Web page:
The Panic Virus
University of Indiana
The Panic Virus
As a title The Panic Virus sets the stage of the mindless-fear that Seth Mnookin discusses in this documentary/narrative novel that explores the limited range of thought that people have when it comes to accepting medical expertise as opposed to personal beliefs. This book blossomed from the wake of some bad science in the late 1990s. A British gastroenterologist, Andrew Wakefield, published a paper stating that the MMR vaccine (measles-mumps-rubella) had the capability of causing autism in children. After several studies it was determined that there was no link found between childhood vaccinations and autism and that Wakefield was in fact a fraud that was trying to promote himself within the scientific community. Sadly, it was too late by the time this was all discovered as the media had already created a frenzy and started what could easily be considered one of the most devastating health scares of the decade which we are still fighting to correct. The saddest part in this entire ordeal is that even after his “fudged findings” were disproven, people continue to believe this claim and don’t vaccinate their children from fear of the repercussions. They listen to famous figures such as Jenny McCarthy (whom will later be mentioned) and refuse to face the scientific facts that are within their reach. Meanwhile, children around the world are dying from easily preventable diseases that were once extinguished (Mnookin, 2011).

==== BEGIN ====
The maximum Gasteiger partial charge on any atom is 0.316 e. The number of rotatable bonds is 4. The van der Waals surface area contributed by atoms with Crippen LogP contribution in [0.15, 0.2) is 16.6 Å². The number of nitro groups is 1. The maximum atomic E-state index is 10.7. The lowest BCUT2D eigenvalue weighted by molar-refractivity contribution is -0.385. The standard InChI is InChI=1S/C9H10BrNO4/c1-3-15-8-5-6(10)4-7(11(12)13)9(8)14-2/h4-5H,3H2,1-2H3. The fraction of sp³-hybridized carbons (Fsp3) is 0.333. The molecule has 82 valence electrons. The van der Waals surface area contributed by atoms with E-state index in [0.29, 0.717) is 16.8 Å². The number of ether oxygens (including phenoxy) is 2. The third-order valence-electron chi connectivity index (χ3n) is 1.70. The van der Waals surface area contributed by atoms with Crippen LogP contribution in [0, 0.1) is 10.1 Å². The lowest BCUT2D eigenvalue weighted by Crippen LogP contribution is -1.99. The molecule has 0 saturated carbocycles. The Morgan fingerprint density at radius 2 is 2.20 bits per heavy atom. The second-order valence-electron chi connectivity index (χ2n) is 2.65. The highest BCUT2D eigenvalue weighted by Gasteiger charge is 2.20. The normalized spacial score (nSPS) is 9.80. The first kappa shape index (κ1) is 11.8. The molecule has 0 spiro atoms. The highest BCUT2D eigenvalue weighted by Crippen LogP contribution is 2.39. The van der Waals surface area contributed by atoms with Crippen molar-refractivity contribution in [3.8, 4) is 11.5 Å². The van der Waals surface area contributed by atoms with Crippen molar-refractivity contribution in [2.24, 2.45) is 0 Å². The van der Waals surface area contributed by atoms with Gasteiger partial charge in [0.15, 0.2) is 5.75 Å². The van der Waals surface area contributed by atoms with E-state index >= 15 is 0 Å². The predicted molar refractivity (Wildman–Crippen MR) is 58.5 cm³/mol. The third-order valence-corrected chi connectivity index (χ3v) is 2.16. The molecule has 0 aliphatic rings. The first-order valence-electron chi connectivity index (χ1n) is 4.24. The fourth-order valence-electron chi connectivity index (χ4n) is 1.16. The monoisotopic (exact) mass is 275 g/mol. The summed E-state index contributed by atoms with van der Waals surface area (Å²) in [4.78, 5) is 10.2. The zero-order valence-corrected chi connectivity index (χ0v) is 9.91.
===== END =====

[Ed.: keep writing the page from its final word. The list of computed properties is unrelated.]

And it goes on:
Mnookin tells the stories of a wide variety of people in this book ranging from parents that have experienced the direct effects of vaccinations (and lack there of) to the celebrities that speak for anti-vaccinators. One very notable fact about Seth Mnookin’s The Panic Virus is that Mnookin discusses the history of not only the measles-mumps-rubella vaccine, but also the accomplishments that science has had throughout history with the...